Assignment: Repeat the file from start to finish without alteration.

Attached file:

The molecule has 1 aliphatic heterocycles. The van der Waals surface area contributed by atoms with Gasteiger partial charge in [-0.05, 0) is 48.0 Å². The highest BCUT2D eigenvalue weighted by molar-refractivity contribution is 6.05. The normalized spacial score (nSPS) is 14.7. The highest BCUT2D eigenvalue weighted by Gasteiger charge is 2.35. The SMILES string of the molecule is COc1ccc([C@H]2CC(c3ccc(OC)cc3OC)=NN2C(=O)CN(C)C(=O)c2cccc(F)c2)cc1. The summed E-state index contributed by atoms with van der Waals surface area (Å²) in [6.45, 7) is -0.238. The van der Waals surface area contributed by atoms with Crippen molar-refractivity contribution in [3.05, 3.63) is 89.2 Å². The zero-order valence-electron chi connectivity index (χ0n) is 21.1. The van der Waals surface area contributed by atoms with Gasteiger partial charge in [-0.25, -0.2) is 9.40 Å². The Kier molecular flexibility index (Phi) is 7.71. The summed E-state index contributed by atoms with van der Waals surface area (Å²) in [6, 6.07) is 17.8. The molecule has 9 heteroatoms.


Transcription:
The molecule has 1 aliphatic heterocycles. The van der Waals surface area contributed by atoms with Gasteiger partial charge in [-0.05, 0) is 48.0 Å². The highest BCUT2D eigenvalue weighted by molar-refractivity contribution is 6.05. The normalized spacial score (nSPS) is 14.7. The highest BCUT2D eigenvalue weighted by Gasteiger charge is 2.35. The SMILES string of the molecule is COc1ccc([C@H]2CC(c3ccc(OC)cc3OC)=NN2C(=O)CN(C)C(=O)c2cccc(F)c2)cc1. The summed E-state index contributed by atoms with van der Waals surface area (Å²) in [6.45, 7) is -0.238. The van der Waals surface area contributed by atoms with Crippen molar-refractivity contribution in [3.05, 3.63) is 89.2 Å². The zero-order valence-electron chi connectivity index (χ0n) is 21.1. The van der Waals surface area contributed by atoms with Gasteiger partial charge in [-0.25, -0.2) is 9.40 Å². The Kier molecular flexibility index (Phi) is 7.71. The summed E-state index contributed by atoms with van der Waals surface area (Å²) in [6, 6.07) is 17.8. The molecule has 9 heteroatoms.